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Bai (Chongxi) papers
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Collection Details
Table of contents What's This?
  • Access
  • Publication Rights
  • Preferred Citation
  • Acquisition Information
  • Biographical Note
  • Scope and Content of Collection
  • Accruals

  • Title: Bai Chongxi papers
    Date (inclusive): 1893-2017
    Collection Number: 2018C4
    Contributing Institution: Hoover Institution Archives
    Language of Material: Chinese .
    Physical Description: 9 manuscript boxes, 18 oversize boxes, 1 videotape reel, 1 oversize folder (24.3 Linear Feet)
    Abstract: Diaries, writings, correspondence, notes, DVDs, photographs, and videotape relating to the Sino-Japanese War and the Chinese Civil War.
    Physical Location: Hoover Institution Archives


    Boxes 10-26 may not be used without permission of the Archivist. The remainder of the collection is open for research; materials must be requested at least two business days in advance of intended use.

    Publication Rights

    For copyright status, please contact the Hoover Institution Archives.

    Preferred Citation

    [Identification of item], Bai Chongxi papers, [Box no., Folder no. or title], Hoover Institution Archives.

    Acquisition Information

    Materials were acquired by the Hoover Institution Archives in 2017.

    Biographical Note

    Bai Chongxi (Pai Chung-hsi) was born in Guilin, Guangxi Province, into a Chinese Muslim family of Hui nationality. In 1921, after graduating from Baoding Military Academy, Bai joined Sun Yat-sen's revolutionary movement. During the Northern Expedition of 1926 to 1928, which aimed at annihilating regional warlords and reunifying the whole of China, Bai served as the chief of staff of the Nationalist Revolutionary Army under the leadership of Chiang Kai-shek, moving and fighting in several provinces. For his battlefield exploits during the Northern Expedition, Bai was known as one of the great military strategists in Chinese history. From 1930 to 1936, with Li Zongren and several other prominent military and political leaders from Guangxi, Bai engaged in the program of building his home province into a model area in terms of economic development and administrative efficiency. During the Sino-Japanese War (1937-1945), Bai was made deputy chief of staff of the Nationalist army, responsible for military training and operations. During the war, Bai assisted Li Zongren in defeating the Japanese in Tai'erzhuang in Shandong Province. He also commanded the Battle of Wuhan and defeated the Japanese in Guangxi Province.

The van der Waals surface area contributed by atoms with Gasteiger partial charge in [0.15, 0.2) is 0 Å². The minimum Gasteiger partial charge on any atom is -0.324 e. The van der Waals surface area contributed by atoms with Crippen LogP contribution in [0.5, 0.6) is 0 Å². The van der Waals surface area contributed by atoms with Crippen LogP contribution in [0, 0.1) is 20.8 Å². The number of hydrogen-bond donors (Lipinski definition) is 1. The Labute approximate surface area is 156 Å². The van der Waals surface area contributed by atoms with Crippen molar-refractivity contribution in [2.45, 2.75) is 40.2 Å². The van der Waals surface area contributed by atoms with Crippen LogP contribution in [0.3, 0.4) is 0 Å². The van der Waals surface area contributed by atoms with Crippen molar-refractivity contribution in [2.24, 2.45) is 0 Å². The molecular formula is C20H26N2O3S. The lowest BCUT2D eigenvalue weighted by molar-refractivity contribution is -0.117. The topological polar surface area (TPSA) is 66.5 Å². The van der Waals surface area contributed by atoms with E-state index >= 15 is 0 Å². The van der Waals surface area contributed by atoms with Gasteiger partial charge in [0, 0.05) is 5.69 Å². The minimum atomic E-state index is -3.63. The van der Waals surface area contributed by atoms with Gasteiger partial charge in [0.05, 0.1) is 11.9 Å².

In 1946, Bai was appointed minister of national defense and assisted Chiang Kai-shek in waging war against the Chinese Communists. Shortly after the riot broke out in Taiwan in February 1947, Bai was sent as Chiang's personal representative on a fact finding mission and to help pacify the populace on the island. By late 1948, the civil war went disastrously for the Chinese Nationalists and the Communist victory was only a matter of time. In January 1949, after Chiang resigned from presidency and Li Zongren became the acting President, Bai was responsible for building a solid Nationalist defense line along the Yangtse River. As the Nationalist governance in most of China was quickly disintegrating, Bai fought against the Chinese Communists in Central and Southwest China. In October 1949, Bai planned to make a last anti-Communist stand in Southern China and his home province of Guangxi. It went nowhere; at the end of the year he fled to Taiwan, where he spent the rest of his life.

    Scope and Content of Collection

    The Bai Chongxi papers include official files from different stage of his military and political careers; correspondence between Bai and important Nationalist Chinese government officials; family letters and correspondence; personal diaries; notes and writings; decorations and certificates; and documentaries recording his family activities, an inspection tour he took to Taiwan in the spring of 1947, and his funeral. The papers also include over a thousand photographs, which document the Muslim general's military and political careers at different stages of his life, and 19 DVDs relating to TV documentaries about General Bai and his son, Professor Kenneth Pai.


    Materials may have been added to the collection since this finding aid was prepared. To determine if this has occurred, find the collection in Stanford University's online catalog at http://searchworks.stanford.edu/ . Materials have been added to the collection if the number of boxes listed in the catalog is larger than the number of boxes listed in this finding aid.